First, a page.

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Empathy in the First Plane: 0-3

April 24, 2018

 

Are children naturally empathetic? You may have heard of the phenomenon of infants crying in a nursery, reacting to each other's cries in a sort of snowball of emotional distress. Research shows that newborns, for example, respond more to the cries of other babies then they do to other loud sounds. They respond more to the cries of other babies than they do even to the recorded sound of their own cries. Caregivers often describe this response as evidence of the innate nature of empathy. But more recent research suggests that, while these early examples of sharing emotions with other infants may predict children's empathy later, in infancy anyway they are more likely to be the result of "emotional contagion," when one infant's cry triggers another infant's fears, causing them to cry as well. The infant isn't crying to demonstrate kindness to the first child, but because the cries of the first child caused them anxiety or fear. The old yarn seems to be just a story. 

 

So, are children naturally empathetic? More recent research suggests that we shouldn't throw the empathetic baby out with the nursery bathwater. While that particular phenomenon probably doesn't show us as much about empathic concern as it does about emotional contagion, there is good evidence that infants and toddlers are nonetheless empathetic. In fact, more recent evidence suggests that not only are they empathetic, but they are even more so in situations in which they may be able to influence the outcome. That is to say, when infants and toddlers believe they can make it "better," they are even more likely to behave in ways that seek to. Not only are children naturally empathetic, this research suggests... they are naturally kind. So why don't we notice that more often? Simple, the research suggests. We're too busy. We end up paying more attention to the behaviors that are problematic than to the ones that are quiet, kind, and compassionate.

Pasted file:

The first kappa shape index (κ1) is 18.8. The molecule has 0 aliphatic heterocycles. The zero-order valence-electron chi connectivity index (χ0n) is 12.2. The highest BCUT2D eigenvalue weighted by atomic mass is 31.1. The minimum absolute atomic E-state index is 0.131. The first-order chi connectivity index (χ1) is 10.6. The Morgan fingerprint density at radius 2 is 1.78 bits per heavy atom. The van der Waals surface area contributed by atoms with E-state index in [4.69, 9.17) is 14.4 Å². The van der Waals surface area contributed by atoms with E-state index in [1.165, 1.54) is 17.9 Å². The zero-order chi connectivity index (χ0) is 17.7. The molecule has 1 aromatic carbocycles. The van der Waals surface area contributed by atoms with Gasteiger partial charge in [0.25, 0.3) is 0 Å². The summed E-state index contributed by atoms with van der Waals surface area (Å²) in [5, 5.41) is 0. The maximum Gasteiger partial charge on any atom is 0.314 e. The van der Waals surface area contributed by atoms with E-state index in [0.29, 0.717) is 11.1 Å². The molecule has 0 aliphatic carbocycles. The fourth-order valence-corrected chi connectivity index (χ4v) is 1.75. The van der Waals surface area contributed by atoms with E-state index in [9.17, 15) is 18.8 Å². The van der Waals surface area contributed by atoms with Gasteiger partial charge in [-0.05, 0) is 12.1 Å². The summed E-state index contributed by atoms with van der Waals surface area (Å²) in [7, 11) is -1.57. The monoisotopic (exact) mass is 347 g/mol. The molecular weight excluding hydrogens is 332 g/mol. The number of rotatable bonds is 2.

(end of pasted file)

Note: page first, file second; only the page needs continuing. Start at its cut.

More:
Montessori infant and toddler classrooms are often paced differently than the rest of the child' life. In these spaces, the development of infants and toddlers is the first, and often only, priority of the day. There are no older children to get to soccer practice or dinners to cook. There aren't pets to manage or checkout lines to navigate. Instead, there is a space prepared specifically for the development of the children within it and paced as their own development demands. It turns out that, when you take out all the rushing and distractions and commotion of the rest of our lives, infants and toddlers are actually pretty lovely people. 

 

Observe and you'll notice infants paying attention longer to teachers , making eye contact and connecting even before they are verbal. You'll see infants reaching out to comfort each other when they see sadness or finding each other's faces when something funny happens to share the joke. You'll see them sharing food or offering hugs. You'll notice toddlers helping each other to put on their coats or carrying heavy items together, patting each other on the back when one is hurt or offering consolation when one is crying. You'll see them bring each other flowers on the playground or wrap their arms around each other to cuddle up. These acts of kindness reflect their natural empathy for each other. While they may not yet be able to demonstrate the perspective-taking that will allow them  as their development progresses, these early kindnesses can be protected and nurtured when they're in an environment that notices and reinforces them. This is not to say that there won't be challenging times: infants and toddlers often have more complicated agendas than they have language skills, and the disparity doesn't usually present as kindness. But in a classroom within which children set the pace, teachers can notice and affirm their efforts to care for each other, supporting and protecting these gentle qualities in them as they grow. 

 

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